A considerable portion of the publicity for the tourism industry is still through the print and the broadcast media. However, in Vermont the marketing strategy to improve tourism has been given a new direction using the power of the Internet combined with the increased use of smartphones.
The new strategy is aimed at getting to know the visitors' specific interests from the vast database of consumer information that is collected.
A new tourism campaign was in force last winter at South Station in Boston. The Tourism and Marketing department announced daily text-to-win giveaway gifts to drive visitors to www.pathtovermont.com. The response was awesome and the drive received close to an astounding 6,000 message entries.
Elaborating the new strategy, the deputy commissioner of the Tourism and Marketing department, Steve Cook stated that it was designed to choose and maintain a set of active consumers who by themselves helped to promote specialized last-minute packages, deals, and promotions not only for the current season, but for the future seasons as well, collaborating with the department in a sustained manner.
“It was observed that a major portion of the visitors to the state's website accessed the site from home or office computers. However, a significant amount of the traffic did come through Internet enabled mobile smartphones,” Cook said.
Similarly, the main aim of the summer campaign was to drive enthusiastic online traffic to the state's tourism travel website, www.VermontVacation.com.
To add impact to the national summertime campaign that began on May 1, the department planned a spate of Google ads. Google with its satellite TV partner, Dish Network, helped to extend the marketing reach of the campaign while simultaneously maintaining reasonable costs.
Outside Television, a cable network devoted to promoting outdoors lifestyle, YouTube, and Orbitz, an online travel site, were also roped in as other channels for the state's tourism promotion campaigns.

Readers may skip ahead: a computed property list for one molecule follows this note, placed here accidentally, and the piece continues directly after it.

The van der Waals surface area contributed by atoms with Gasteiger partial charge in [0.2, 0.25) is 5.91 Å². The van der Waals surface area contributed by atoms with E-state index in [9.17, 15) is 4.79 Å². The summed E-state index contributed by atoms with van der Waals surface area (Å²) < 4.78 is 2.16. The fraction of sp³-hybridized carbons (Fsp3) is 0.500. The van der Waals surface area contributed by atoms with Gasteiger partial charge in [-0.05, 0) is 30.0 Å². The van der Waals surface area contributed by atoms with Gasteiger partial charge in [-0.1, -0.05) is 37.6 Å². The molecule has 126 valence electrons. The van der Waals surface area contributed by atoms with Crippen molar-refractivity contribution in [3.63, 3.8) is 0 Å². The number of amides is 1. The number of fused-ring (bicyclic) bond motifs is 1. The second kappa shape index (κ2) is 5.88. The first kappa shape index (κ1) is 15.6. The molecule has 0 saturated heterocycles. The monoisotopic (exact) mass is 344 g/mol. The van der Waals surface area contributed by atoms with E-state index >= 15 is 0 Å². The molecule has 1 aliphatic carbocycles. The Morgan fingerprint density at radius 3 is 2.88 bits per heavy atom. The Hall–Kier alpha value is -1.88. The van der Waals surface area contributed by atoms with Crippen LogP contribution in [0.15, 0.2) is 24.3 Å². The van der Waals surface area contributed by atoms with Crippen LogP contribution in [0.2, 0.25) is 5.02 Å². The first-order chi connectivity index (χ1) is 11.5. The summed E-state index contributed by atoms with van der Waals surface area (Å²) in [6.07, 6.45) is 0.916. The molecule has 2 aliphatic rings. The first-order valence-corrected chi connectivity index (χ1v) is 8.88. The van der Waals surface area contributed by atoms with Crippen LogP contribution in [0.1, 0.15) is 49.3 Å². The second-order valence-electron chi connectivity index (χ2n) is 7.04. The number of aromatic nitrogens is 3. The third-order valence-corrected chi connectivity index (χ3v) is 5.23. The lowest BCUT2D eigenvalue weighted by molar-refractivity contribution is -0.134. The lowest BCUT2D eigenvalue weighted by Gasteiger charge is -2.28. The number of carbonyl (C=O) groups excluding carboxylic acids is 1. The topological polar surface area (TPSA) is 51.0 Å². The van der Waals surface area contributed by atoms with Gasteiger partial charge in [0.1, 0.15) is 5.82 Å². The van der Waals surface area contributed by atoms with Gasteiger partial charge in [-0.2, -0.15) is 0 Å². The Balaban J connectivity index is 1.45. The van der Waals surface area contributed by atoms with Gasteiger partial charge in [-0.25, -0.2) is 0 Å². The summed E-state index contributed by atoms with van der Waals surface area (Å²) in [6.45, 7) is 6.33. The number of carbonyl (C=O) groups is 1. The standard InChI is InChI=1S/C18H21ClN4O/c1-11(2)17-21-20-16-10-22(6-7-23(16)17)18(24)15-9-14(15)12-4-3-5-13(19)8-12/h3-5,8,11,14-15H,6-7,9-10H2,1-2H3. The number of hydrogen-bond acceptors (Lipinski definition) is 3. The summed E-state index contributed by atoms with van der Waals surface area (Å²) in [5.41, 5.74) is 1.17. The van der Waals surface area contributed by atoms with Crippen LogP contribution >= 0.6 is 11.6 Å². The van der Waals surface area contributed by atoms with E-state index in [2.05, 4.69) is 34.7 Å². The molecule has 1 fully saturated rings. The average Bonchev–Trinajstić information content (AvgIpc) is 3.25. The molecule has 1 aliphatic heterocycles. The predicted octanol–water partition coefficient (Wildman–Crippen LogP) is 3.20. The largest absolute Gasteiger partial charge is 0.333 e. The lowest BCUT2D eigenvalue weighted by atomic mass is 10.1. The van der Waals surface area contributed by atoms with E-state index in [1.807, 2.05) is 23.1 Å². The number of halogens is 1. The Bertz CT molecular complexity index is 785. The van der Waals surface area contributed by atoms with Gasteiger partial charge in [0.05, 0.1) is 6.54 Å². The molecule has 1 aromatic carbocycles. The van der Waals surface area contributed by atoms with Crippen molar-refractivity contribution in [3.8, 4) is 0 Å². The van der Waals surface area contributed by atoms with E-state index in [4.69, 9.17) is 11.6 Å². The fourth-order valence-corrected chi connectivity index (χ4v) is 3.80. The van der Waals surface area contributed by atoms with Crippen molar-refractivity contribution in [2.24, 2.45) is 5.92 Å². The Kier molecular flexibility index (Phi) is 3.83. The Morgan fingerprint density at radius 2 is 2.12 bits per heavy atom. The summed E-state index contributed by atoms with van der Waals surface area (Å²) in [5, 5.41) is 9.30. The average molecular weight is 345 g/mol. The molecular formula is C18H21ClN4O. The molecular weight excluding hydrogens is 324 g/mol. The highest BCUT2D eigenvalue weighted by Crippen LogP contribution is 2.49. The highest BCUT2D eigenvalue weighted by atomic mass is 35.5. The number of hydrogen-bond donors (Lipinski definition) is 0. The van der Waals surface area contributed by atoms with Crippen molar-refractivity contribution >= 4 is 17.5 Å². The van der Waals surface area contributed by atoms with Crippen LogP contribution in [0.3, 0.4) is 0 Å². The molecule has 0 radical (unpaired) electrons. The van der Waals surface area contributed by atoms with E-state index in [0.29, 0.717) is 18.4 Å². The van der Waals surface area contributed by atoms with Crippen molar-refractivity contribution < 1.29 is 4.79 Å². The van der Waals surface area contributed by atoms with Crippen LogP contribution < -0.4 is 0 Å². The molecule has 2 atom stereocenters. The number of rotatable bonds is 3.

Geo-targeting is another major strategy aimed to increase tourist visits to the state. The use of Google and Pandora to market the tourism options to a limited number of people based on their geographical location forms a part of the promotion.
Marketing efforts in the regional sector includes ads that appear on NESN, the Boston Red Sox network at Fenway Park coinciding with Vermont Day falling on 5th of August. The ads targeted the Montreal, Boston and New York regions.
The Tourism and Marketing commissioner, Megan Smith, asserted that her department is doing everything to contribute to an increase of awareness about the importance of the tourism industry.
The department has come up with a couple of videos produced that are now available for watching in the department's YouTube channel. Whereas one video is directed at helping students who may want to make a mark in the hospitality industry, the second video is shot to reveal to Vermont lawmakers the economic contributions of the tourism industry. The industry attracts close to 13.7 million visitors in a year who create a revenue turnover of $1.42 billion annually for the state.
The tourism program of the last year was, however, severely challenged by the tropical storm Irene, when it threatened all the efforts of the tourism department with its advent just before the onset of the autumn season.
Lawrence Miller, secretary of the Commerce and Community Development agency lauded the extraordinary efforts of the residents of the Vermont state and those in the tourism sector to keep activities afloat in the aftermath of the natural disaster.
What stood out was the generosity of the many innkeepers who provided shelter for stranded travelers and the locals who had lost their homes, Miller asserted.
Even those volunteers and relief workers who had come in from outside the state noticed the yeoman service that those in the hospitality industry rendered to the affected people.